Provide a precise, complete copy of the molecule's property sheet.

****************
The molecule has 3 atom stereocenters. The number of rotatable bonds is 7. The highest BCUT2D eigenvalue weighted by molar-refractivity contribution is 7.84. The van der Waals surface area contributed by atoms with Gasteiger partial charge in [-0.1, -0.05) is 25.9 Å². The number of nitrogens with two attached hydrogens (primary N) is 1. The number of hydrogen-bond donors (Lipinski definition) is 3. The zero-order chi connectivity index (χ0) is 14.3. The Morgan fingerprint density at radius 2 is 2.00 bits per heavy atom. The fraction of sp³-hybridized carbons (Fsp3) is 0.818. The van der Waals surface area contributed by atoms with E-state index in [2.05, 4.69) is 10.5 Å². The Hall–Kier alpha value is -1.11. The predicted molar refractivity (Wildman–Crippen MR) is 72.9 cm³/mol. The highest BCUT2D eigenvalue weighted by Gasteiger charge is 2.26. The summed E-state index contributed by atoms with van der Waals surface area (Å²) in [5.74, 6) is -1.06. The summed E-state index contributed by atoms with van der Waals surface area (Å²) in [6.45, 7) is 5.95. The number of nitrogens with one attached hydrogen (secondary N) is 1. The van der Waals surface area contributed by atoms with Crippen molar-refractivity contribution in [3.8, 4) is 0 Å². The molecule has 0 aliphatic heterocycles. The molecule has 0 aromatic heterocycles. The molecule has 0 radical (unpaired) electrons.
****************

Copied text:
The molecule has 3 atom stereocenters. The number of rotatable bonds is 7. The highest BCUT2D eigenvalue weighted by molar-refractivity contribution is 7.84. The van der Waals surface area contributed by atoms with Gasteiger partial charge in [-0.1, -0.05) is 25.9 Å². The number of nitrogens with two attached hydrogens (primary N) is 1. The number of hydrogen-bond donors (Lipinski definition) is 3. The zero-order chi connectivity index (χ0) is 14.3. The Morgan fingerprint density at radius 2 is 2.00 bits per heavy atom. The fraction of sp³-hybridized carbons (Fsp3) is 0.818. The van der Waals surface area contributed by atoms with E-state index in [2.05, 4.69) is 10.5 Å². The Hall–Kier alpha value is -1.11. The predicted molar refractivity (Wildman–Crippen MR) is 72.9 cm³/mol. The highest BCUT2D eigenvalue weighted by Gasteiger charge is 2.26. The summed E-state index contributed by atoms with van der Waals surface area (Å²) in [5.74, 6) is -1.06. The summed E-state index contributed by atoms with van der Waals surface area (Å²) in [6.45, 7) is 5.95. The number of nitrogens with one attached hydrogen (secondary N) is 1. The van der Waals surface area contributed by atoms with Crippen molar-refractivity contribution in [3.8, 4) is 0 Å². The molecule has 0 aliphatic heterocycles. The molecule has 0 aromatic heterocycles. The molecule has 0 radical (unpaired) electrons.